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I currently have just under $10,000 in a Vanguard Roth IRA brokerage account. So far I have purchased VOO ETFs since they have a lower expense ratio than VFINX. My next contribution will put me over $10,000 allowing me to purchase VFIAX. I am trying to decide whether it is worth it to convert over my VOO shares to VFAIX shares. My thoughts so far:

Both have exactly the same expense ratio 0.04% and should have almost exactly the same performance since they track the same index.

VOO

Pros:

  • Already purchased/selling could be taxed (not sure if this applies with Roth IRA)

Cons:

  • No automatic investment
  • Have to buy whole shares (some dollar amount left over)
  • Trading fees and commissions (not applicable since trading Vanguard ETFs is free with Vanguard account)
  • Possibly risky due to liquidation (unlikely with ETF as big as VOO)

VFIAX:

Pros:

  • Automatic investment
  • Can invest all of my money (don't have to buy whole shares)

Cons:

  • Possibly tax considerations (not sure if this applies with Roth IRA)

Are there any other major considerations I have left out? Also, are my assumptions in the list correct?

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    Trading fees are often higher for mutual funds than for the equivalent ETF (as you note, this doesn't apply when held in an account directly with the manager, only in a third-party brokerage account) – Ben Voigt Jun 25 '18 at 4:52
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There are no taxes on transactions within an IRA (Traditional or Roth), so that's not something you need to consider. However, there are four other details I can think of that you should keep in mind:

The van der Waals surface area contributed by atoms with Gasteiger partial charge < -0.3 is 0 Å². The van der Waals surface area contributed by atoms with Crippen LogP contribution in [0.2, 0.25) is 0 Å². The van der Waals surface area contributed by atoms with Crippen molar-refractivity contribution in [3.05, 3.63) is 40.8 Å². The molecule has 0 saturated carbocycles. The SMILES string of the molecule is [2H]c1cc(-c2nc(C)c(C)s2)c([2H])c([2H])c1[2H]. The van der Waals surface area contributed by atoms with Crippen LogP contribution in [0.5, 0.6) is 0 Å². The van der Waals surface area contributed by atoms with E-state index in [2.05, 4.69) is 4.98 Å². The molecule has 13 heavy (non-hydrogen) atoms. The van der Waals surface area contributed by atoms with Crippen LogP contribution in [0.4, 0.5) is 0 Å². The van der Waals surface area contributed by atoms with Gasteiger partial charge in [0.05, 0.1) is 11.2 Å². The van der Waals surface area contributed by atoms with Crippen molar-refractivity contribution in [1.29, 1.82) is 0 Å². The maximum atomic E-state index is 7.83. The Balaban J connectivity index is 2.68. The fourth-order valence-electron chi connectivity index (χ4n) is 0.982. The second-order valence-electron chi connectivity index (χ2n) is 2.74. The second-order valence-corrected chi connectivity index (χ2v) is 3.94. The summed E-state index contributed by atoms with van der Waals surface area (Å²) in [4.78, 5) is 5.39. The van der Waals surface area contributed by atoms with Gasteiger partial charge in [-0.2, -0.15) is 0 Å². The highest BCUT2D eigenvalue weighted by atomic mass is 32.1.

• ETFs can be traded like stocks, with buy/sell market/limit/etc. orders at any point during trading hours. Mutual funds have their values recalculated only once a day, after market close, and all transactions for the day occur at that price. This could be a pro or con depending on your point of view—maybe you could save a few cents with a limit order; on the other hand, VFIAX may be less stressful in that respect as you don't even need to decide if you want a market or limit order (and what price).
  • Most Vanguard mutual funds, including VFIAX, have frequent-trading restrictions. That means if you sell some VFIAX, you can't (easily) buy more of it for 30 days. There are ways around that restriction, however. ETFs do not have this limit. This policy is unlikely to affect you, but it's something to be aware of.
  • Some mutual funds are subject to purchase and/or redemption fees. That means you will be charged to put money in or take money out. VFIAX doesn't have fund-specific fees, but Vanguard says "for no-transaction-fee funds, Vanguard Brokerage Services imposes a $50 redemption fee for all sales within 60 calendar days of the trade date of the most recent purchase." I interpret that as applying to VFIAX, so you'll want to be aware of that as well.

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